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8 Japanese Words Only Used In Anime or Drama 【Learn Japanese With Anime】

If you find a cool line in your favorite anime, you might want to use it your own. But wait a minute! Some words you see or hear in manga/anime might not be used in in real life. Here, I listed up 8 words which are only used in anime or on screen.


Kisama (貴様 きさま)

Kisama used to be a word to address one with respect. Eventually, the meaning had changed, and it became a word to use when you want to address someone with a curse. However, nobody uses it anymore these days and you can only hear it in anime or historical drama.


Onore (己 おのれ)

Onore is word to indicate oneself. Another meaning is to call someone with anger or hatred feeling. In anime, you usually see the latter usage and, with this usage, like Kisama, I don’t think you would hear it in daily conversations but only in anime or drama.


Ora  (オラ おら)

In Japanese, there are many words for first person pronouns. In anime, you can find Ore, Watashi, Ora, Oresama, Warawa, etc. However, what we usually use in daily life are almost only 4 words: Watashi, Watakushi, Ore, Oku.

If you want to know more about the usage of these 4 words, see my article↓

I’ve never met anybody calling themselves “Ora” in my life but a Siyan who grew up on the Earth. Actually, Ora used to be used in the countryside long ago. So, a person who call themselves “Ora” sounds countrified in some way. I think the author of Dragon Ball, Akira Toriyama sensei wanted us to have the image of countryboy towards Son Goku (Goku calls himself Ora and he grew up in deep in the mountains).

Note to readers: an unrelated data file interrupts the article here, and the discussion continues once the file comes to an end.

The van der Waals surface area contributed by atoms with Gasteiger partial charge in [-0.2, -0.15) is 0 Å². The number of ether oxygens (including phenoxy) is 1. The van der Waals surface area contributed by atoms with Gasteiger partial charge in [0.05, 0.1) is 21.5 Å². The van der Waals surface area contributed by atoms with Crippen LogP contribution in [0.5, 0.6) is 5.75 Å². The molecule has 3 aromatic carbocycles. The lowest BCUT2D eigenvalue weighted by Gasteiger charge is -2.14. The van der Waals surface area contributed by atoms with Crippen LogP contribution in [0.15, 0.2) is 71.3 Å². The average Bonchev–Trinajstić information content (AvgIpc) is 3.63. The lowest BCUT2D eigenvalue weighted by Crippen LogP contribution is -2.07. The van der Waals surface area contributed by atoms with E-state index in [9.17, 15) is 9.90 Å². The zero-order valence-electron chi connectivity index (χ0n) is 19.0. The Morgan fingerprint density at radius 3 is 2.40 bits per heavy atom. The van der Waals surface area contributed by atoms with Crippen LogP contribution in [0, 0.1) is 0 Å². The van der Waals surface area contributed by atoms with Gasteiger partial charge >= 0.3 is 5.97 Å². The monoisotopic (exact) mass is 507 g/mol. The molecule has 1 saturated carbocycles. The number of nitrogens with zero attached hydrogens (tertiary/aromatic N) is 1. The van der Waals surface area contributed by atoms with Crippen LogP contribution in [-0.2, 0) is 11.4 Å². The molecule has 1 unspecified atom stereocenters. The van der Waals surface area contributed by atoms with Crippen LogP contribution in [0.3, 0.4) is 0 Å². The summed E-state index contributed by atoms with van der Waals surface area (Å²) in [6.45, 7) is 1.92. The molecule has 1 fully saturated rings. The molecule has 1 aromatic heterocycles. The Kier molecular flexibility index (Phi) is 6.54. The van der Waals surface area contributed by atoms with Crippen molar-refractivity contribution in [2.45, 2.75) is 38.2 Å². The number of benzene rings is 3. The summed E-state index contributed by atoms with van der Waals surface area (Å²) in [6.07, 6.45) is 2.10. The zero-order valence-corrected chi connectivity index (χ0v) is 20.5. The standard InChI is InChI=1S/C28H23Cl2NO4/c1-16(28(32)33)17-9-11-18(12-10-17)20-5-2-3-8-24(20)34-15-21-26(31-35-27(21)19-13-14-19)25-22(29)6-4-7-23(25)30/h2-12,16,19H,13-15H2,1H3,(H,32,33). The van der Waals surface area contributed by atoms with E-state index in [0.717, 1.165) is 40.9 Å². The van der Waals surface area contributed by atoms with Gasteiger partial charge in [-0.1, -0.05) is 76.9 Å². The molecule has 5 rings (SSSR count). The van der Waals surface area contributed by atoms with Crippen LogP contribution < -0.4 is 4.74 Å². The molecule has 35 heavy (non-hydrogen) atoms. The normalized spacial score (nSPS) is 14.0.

~Daze, ~Ze (~だぜ、~ぜ)

I think you see this expression a lot in anime because it sounds kind of wild by adding Daze or Ze to the end of sentences you speak.

For example,

  • Ore wa Akirame nai!
  • Ore wa Akirame naize!  

Both means “I won’t give up!” but it sounds wilder or more aggressive with Ze.

But, in daily life, people don’t really talk in this way. So, if you do, you might sound like you are imitating some character from anime or movies.


~Desuwa (ですわ)

“Daze” is commonly used for male characters, on the other hand, Desuwa is for female. By adding “Desuwa” to the end of your conversation, you can sound ladylike or filthy rich. But, like Daze, I don’t think there are many chances to meet people who really talk in this way in real life.


Nandato? (なんだと?)

“Nandato” is a word equivalent to “What!?” in English. When you want to express your surprise, you can say “Nani?” or “Nandayo (usually for male)”. Nandato has manly sound and ceremonious image compared to those.


Zakennayo (ざけんなよ)

“Zakennayo” is the same word as “Fuzakennayo”; it just omitted the first letter “fu”. They both mean “Don’t fool around” in a harsh way but Zakennayo sounds more angrily. You might hear Fuzakenayo in daily conversations, but not Zakennnayo. Zakennayo sounds kind of cheezy for daily talks.


Yoroshikuteyo (よろしくてよ)

You might hear or read it in anime, but I don’t think you get to hear it in real life. Yoroshikuteyo means “It’s fine with me” in a snobbish way and its mainly used by female characters.

There words are not common for daily conversations, but you can use them when you are joking around with your friends. It would be fun to get into your favorite character and imitate their cool lines!

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